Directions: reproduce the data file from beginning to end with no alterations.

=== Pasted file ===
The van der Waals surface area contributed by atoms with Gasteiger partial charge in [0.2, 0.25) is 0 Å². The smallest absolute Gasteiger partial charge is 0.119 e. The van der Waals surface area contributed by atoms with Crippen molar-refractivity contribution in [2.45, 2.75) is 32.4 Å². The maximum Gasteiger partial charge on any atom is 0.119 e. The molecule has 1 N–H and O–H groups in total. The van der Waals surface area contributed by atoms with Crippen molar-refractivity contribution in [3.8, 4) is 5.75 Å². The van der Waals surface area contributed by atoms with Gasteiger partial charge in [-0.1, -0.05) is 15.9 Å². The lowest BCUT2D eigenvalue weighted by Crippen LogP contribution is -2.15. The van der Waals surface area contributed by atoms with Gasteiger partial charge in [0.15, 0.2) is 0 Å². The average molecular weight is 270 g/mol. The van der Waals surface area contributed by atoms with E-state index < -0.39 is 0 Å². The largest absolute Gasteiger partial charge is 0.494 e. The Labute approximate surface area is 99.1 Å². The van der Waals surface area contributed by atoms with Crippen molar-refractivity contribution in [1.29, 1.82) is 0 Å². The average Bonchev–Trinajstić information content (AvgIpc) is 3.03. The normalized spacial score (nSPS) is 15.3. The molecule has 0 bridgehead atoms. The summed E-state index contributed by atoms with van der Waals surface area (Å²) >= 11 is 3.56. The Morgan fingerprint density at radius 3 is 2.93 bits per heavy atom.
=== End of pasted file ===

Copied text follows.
The van der Waals surface area contributed by atoms with Gasteiger partial charge in [0.2, 0.25) is 0 Å². The smallest absolute Gasteiger partial charge is 0.119 e. The van der Waals surface area contributed by atoms with Crippen molar-refractivity contribution in [2.45, 2.75) is 32.4 Å². The maximum Gasteiger partial charge on any atom is 0.119 e. The molecule has 1 N–H and O–H groups in total. The van der Waals surface area contributed by atoms with Crippen molar-refractivity contribution in [3.8, 4) is 5.75 Å². The van der Waals surface area contributed by atoms with Gasteiger partial charge in [-0.1, -0.05) is 15.9 Å². The lowest BCUT2D eigenvalue weighted by Crippen LogP contribution is -2.15. The van der Waals surface area contributed by atoms with Gasteiger partial charge in [0.15, 0.2) is 0 Å². The average molecular weight is 270 g/mol. The van der Waals surface area contributed by atoms with E-state index < -0.39 is 0 Å². The largest absolute Gasteiger partial charge is 0.494 e. The Labute approximate surface area is 99.1 Å². The van der Waals surface area contributed by atoms with Crippen molar-refractivity contribution in [1.29, 1.82) is 0 Å². The average Bonchev–Trinajstić information content (AvgIpc) is 3.03. The normalized spacial score (nSPS) is 15.3. The molecule has 0 bridgehead atoms. The summed E-state index contributed by atoms with van der Waals surface area (Å²) >= 11 is 3.56. The Morgan fingerprint density at radius 3 is 2.93 bits per heavy atom.